Hoffmaier & Hoffmaier is an NYC-based personal injury law firm focusing on car accidents, slip and fall accidents, medical malpractice, workplace accidents, and more. Our accident attorneys have helped many New Yorkers with their personal injury lawsuits.
Whether you were in a truck or motor vehicle accident, slip and fall accident, dog bite accident, workplace accident, or another accident, and your injuries were caused by the negligence or wrongdoing of another individual, it is important to pursue justice for the injuries and financial damages you’ve suffered. You shouldn’t have to bear the weight of the financial losses alone. And with the help of a diligent and experience NYC personal injury attorney from Hoffmaier & Hoffmaier, we will stand by your side and fight for fair and reasonable compensation for your injuries.
The first step in many personal injury cases, however, is proving negligence. In order to understand “negligence” as a legal term in the New York civil court system, it can be helpful to look at the state’s comparative fault laws.
Negligence in Personal Injury Cases
Negligence is one of the most important determining factors in personal injury cases. Not only does it strengthen the court system for providing justice for victims, but it also serves to protect individuals who caused an accident through no fault of their own. As a legal term, “negligence” is often defined as a failure to behave or act with the same level of care as a reasonable person in a similar situation.
As such, in order to successfully win your personal injury case, you have the “burden of proof” to show the courts that the other party caused the incident and the injuries. You also have to show that the other party was negligent or conducted some form of wrongdoing (such as breaking a law that led to the incident and your injuries).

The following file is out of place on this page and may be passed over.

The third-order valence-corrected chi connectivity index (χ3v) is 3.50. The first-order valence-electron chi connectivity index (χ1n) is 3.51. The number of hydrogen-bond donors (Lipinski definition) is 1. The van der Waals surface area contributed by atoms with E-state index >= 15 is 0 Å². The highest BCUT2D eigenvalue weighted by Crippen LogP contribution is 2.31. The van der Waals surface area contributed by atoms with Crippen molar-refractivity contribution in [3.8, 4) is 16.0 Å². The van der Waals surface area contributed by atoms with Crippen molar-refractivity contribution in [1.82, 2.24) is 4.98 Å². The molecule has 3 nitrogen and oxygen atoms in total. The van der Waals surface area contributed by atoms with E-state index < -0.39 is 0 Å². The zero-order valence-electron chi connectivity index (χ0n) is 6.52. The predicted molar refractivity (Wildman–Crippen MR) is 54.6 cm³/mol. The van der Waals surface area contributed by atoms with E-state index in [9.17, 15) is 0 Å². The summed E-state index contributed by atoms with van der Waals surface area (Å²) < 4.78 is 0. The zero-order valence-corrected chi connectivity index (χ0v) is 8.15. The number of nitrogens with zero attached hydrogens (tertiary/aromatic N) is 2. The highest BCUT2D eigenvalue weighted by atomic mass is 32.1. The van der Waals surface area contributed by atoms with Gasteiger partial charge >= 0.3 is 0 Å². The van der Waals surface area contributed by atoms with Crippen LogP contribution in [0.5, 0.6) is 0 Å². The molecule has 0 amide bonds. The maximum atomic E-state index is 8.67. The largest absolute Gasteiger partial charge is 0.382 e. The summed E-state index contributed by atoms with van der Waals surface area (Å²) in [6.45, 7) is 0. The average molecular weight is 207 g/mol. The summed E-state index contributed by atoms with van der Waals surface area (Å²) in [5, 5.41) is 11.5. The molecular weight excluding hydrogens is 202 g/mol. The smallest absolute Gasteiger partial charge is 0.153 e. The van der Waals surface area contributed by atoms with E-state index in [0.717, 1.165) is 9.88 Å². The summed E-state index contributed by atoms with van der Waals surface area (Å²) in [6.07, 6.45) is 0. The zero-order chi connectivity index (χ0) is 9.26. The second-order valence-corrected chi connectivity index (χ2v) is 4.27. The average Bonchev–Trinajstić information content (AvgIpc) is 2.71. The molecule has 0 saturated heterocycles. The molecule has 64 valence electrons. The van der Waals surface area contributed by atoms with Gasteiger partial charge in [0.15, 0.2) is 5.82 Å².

Calculating Comparative Fault in NY
In a New York accident case, fault or negligence isn’t simply black or white. Instead, to make damage awards as fair as possible, New York courts look at “comparative fault.” In essence, comparative fault is a defense strategy that claims that the plaintiff of the case (the injured victim claiming damages) was also partly negligent in his/her actions. The courts then break this negligence into percentages, which directly affects the total amount of damages that can be awarded to both parties.
To better understand how comparative fault is calculated, it can help to look at the following example. Imagine that Car B ran through a red light, hitting Car A. At first glance, it seems that Car B was 100% at-fault for the accident. The plaintiff can prove that Car B ran through the red light, and Car B’s tickets from the local police serve as good evidence that Car B was negligent. At the same time, however, eyewitness accounts and a traffic camera show that the driver of Car A (the injured individual) was talking on the phone during the time of the accident.
In this example, the driver of Car A is seeking $10,000 in damages. However, the courts find that Car B was 80% at-fault and Car A was 20% at-fault (for talking on a phone while driving). As such, the total amount that Car A could receive is $8,000.
Contact Hoffmaier & Hoffmaier for NY’s Leading Attorneys
When calculating the desired settlement amount to fairly and reasonably cover the damages you suffered in an accident, it is essential to be diligent and include any potential expense you may have, which includes potential future expenses. Furthermore, it is important to account for any negligence that you contributed to the accident.
With the help of NYC’s personal injury attorneys at Hoffmaier & Hoffmaier, we’ll work closely with you, one-on-one, and use our wide network of resources to better determine a fair compensation. We will fight by your side in the courts, challenging the defense’s narrative and evidence regarding your level of negligence.
For a free consultation with the attorneys at Hoffmaier & Hoffmaier, call our Manhattan law office today at (212) 777-9400.